May be formal or informal, highly detailed or broadly framed, based on the needs of the project

    Subsidiary plan of the project management plan

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  • Define Scope

    Process to develop a detailed description of the project and product


    Improves accuracy of cost, duration, and resource estimates

    Defines baseline for performance measurement and control

    Facilitates clear responsibility assignments

    Poor scope definition results in:

    Higher final project costs

    Changes that disrupt the project rhythm


    Increase in project time

    Lower productivity

    Lower morale of workforce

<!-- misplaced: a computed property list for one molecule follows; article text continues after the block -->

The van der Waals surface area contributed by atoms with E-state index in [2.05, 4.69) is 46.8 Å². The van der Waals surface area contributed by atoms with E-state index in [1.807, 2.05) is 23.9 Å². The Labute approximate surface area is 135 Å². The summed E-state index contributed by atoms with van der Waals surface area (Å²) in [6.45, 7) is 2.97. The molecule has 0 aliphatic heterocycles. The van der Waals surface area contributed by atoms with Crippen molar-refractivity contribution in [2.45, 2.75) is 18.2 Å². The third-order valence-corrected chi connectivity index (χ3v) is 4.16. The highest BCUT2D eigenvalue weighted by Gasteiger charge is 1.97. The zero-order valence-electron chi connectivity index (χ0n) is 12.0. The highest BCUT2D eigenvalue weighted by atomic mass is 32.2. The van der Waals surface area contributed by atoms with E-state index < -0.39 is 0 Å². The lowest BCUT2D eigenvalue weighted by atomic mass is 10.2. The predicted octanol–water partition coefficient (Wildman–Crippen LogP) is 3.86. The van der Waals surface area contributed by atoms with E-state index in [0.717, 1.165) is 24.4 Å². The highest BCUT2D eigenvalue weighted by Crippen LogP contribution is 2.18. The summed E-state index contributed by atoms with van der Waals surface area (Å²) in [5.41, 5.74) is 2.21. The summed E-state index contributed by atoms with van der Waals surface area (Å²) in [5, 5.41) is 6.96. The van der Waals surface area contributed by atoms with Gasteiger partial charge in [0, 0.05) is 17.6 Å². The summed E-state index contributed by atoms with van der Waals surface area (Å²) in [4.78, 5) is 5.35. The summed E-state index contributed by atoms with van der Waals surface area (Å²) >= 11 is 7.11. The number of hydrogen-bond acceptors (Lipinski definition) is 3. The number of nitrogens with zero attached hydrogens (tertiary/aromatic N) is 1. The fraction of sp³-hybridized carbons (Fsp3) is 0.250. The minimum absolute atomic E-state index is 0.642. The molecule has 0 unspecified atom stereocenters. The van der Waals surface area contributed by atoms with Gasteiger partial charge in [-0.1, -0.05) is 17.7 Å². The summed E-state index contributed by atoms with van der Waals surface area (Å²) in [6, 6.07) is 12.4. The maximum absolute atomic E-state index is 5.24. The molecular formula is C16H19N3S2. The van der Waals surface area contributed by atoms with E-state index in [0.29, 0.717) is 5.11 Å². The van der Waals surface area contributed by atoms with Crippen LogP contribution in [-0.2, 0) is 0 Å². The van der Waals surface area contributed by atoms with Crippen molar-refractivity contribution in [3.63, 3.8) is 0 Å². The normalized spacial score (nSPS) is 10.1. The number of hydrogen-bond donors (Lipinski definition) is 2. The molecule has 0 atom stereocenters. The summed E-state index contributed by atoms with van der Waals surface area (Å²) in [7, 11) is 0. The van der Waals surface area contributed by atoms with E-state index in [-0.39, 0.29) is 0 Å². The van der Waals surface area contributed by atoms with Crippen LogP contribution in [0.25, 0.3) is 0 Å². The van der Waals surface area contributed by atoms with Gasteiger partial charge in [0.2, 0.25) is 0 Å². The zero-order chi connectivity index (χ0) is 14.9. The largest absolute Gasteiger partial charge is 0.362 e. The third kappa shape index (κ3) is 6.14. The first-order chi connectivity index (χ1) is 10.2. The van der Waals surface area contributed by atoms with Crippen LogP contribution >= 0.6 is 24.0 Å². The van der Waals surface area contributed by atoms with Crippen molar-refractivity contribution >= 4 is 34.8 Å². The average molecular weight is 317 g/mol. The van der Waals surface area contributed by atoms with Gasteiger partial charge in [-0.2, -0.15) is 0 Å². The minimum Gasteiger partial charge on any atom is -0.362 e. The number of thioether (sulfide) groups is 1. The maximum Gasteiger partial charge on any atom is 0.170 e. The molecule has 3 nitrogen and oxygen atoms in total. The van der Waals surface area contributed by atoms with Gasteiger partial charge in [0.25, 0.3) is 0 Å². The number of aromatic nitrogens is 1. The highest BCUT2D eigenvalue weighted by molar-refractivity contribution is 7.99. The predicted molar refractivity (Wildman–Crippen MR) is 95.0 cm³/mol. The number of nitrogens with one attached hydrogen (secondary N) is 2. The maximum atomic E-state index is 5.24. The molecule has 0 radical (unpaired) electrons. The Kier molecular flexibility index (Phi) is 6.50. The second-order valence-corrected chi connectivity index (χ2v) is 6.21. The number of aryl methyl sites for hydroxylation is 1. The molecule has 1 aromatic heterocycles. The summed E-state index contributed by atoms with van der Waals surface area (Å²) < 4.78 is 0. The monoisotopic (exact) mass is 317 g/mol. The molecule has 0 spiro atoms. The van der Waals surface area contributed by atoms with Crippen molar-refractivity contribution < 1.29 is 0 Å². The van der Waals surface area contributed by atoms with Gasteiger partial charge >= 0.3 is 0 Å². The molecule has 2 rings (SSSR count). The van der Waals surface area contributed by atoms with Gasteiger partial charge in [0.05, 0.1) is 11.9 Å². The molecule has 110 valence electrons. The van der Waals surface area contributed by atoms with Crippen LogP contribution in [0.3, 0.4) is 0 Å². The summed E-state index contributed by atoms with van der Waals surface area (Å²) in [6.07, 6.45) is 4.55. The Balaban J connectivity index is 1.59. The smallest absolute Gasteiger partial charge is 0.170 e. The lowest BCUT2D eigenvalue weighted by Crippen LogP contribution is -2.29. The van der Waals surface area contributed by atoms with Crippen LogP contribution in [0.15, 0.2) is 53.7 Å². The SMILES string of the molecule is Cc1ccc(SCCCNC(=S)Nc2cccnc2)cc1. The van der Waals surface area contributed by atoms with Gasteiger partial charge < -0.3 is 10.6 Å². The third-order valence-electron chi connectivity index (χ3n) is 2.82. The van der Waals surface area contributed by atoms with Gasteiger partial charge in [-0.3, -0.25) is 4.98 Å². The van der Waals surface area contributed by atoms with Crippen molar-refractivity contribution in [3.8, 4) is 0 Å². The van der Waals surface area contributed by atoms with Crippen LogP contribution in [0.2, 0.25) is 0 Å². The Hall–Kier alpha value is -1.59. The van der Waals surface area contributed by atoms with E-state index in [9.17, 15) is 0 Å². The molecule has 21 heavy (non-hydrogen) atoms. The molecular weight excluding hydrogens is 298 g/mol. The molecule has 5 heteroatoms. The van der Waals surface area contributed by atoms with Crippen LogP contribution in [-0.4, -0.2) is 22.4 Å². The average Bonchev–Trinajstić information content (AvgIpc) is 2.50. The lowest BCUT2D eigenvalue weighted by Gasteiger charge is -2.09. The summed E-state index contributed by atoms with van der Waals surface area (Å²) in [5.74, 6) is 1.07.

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  • Decomposition

    Subdividing the major project deliverables or sub-deliverables into smaller, more manageable components until the work and deliverables are defined to the work package level.



    1. Identify major deliverables

    2. Can cost and duration

    estimates be developed at

    this level of detail?

    3. Identify constituent components

    of the deliverable

    4. Verify Correctness of




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  • Work Breakdown Structures (WBS)

    Very important topic you can surely expect some questions on WBS, WBS dictionary, and work packages.

    Definition: WBS is a deliverable-oriented hierarchical decomposition of the work to be executed by the project team to accomplish the project objectives and create the required


    The WBS is finalized by establishing control accounts for the work packages and a unique identifier from a code of accounts.

    These identifiers provide a structure for hierarchical summation of costs, schedule, and resource information.